Mold abatement

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  #1  
Old 10-17-09, 11:43 AM
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Mold abatement

I have a musty, mildew smelling unfinished basement. The result of some minor flooding last spring. I've replaced all the insulation, dried and cleaned and I run a dehumidifier constantly. Although there is no remaining mold visible, I have not been able to rid the basement of the musty smell.

A neighbor has recommended chlorine dioxide. He says he uses it every spring in his cabin to rid it of over winter smell. I've done some research on line and I've found a product designed for getting rid of mold on boats. I'm curious if any one else has used chlorine dioxide and how effective it was.

Yes, I've read the MSDS sheets.
 
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Old 10-17-09, 12:45 PM
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What I know about chlorine dioxide is that it's main use is in the pulp and paper industry as a replacement for bleach in whitening paper.
I also know it is more effective against mold spores but I was lead to believe that there is a similar problem that bleach has on porous surfaces.
That is the difficulty in killing embedded spores in porous material.
What happens with bleach and likely the same with chlorine dioxide is that you could kill or slow down the surface growth but it will not penetrate as deep as the mold spores go.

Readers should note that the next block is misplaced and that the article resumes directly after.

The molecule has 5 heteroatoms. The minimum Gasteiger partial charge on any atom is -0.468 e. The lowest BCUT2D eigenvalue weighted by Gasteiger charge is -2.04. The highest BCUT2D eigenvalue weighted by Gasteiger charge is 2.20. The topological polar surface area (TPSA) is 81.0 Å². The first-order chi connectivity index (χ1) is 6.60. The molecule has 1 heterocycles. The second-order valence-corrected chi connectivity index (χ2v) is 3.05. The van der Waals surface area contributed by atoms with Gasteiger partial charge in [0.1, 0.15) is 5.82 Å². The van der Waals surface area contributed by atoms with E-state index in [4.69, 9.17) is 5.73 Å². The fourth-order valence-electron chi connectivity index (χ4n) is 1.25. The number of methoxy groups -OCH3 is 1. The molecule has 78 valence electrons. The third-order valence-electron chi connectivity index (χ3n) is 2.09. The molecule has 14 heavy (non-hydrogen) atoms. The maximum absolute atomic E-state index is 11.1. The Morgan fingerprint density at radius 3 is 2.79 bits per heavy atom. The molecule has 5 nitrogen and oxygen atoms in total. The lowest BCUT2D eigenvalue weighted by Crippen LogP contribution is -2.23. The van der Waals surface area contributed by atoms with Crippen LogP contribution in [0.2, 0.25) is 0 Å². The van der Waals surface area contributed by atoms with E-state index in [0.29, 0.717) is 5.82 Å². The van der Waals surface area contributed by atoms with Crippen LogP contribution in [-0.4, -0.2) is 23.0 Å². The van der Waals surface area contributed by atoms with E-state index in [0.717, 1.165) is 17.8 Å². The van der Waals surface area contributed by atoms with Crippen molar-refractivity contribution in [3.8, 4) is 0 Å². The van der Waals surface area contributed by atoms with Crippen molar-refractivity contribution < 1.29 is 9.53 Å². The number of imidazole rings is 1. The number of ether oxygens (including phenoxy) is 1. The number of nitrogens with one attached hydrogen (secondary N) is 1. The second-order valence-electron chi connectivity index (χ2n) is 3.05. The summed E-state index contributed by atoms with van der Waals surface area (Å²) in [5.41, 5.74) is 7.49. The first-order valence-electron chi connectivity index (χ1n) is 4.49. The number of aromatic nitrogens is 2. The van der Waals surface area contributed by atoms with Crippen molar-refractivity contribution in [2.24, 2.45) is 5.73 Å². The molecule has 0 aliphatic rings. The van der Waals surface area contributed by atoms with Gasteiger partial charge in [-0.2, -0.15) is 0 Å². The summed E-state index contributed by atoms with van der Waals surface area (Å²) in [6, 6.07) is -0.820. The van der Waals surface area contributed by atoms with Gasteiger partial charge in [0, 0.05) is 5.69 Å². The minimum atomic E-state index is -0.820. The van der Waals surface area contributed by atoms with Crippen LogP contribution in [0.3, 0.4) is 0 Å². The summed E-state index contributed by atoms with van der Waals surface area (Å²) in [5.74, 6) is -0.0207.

You will have cleaned the surface but added further moisture to the material and allowed the healthy sub-surface mold to grow back up to the surface.

I have read that there are products available that advertise to be chlorine dioxide but because it is an unstable substance being a gas in suspension, is actually a different chemical you add an acid to to produce the chlorine dioxide mixture.

In what form is your neighbor using it?
I have not heard of it being available to consumers and he could be accessing it through his workplace.......Is this so?

As far as your musty basement goes it will be so because you have not dried it out.
I would scrub the walls and floors with a disinfectant soap, rinse well and then get busy and thoroughly dry it out.
No matter what you try to apply you will be wasting your time if you do not keep it dry.
 
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Old 10-18-09, 03:25 PM
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I agree you still have to much RH if you still smell mold. You need to reduce RH to get rid of smell.
 
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Old 10-20-09, 12:08 PM
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Originally Posted by airman.1994 View Post
I agree you still have to much RH if you still smell mold. You need to reduce RH to get rid of smell.
Any idea how low the RH should be? I am running two dehumidifiers (total 75 pint) in a 1200 s/f space. I have them set to maintain a RH of 60%. I checked the hygrometer I have hanging in my basement and it reads 62% RH.

The chlorine dioxide I mentioned is a product intended for use in boats. My understanding is that it is available at some marinas. It's a two part product that comes as a granular compound. Mix the two and they produce chlorine dioxide gas.
 
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Old 10-20-09, 01:21 PM
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Here is a link I picked up here on the board. I haven't read the entire site, but it sounds substantial.
Foster

As for the humidity level, mold will grow at 50% or higher. But, the RH in your basement will vary with temperature. Get near a cold wall and the RH goes up, and that is where the mold is.

Bud
 
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Old 10-20-09, 01:32 PM
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No, it will not work for your application.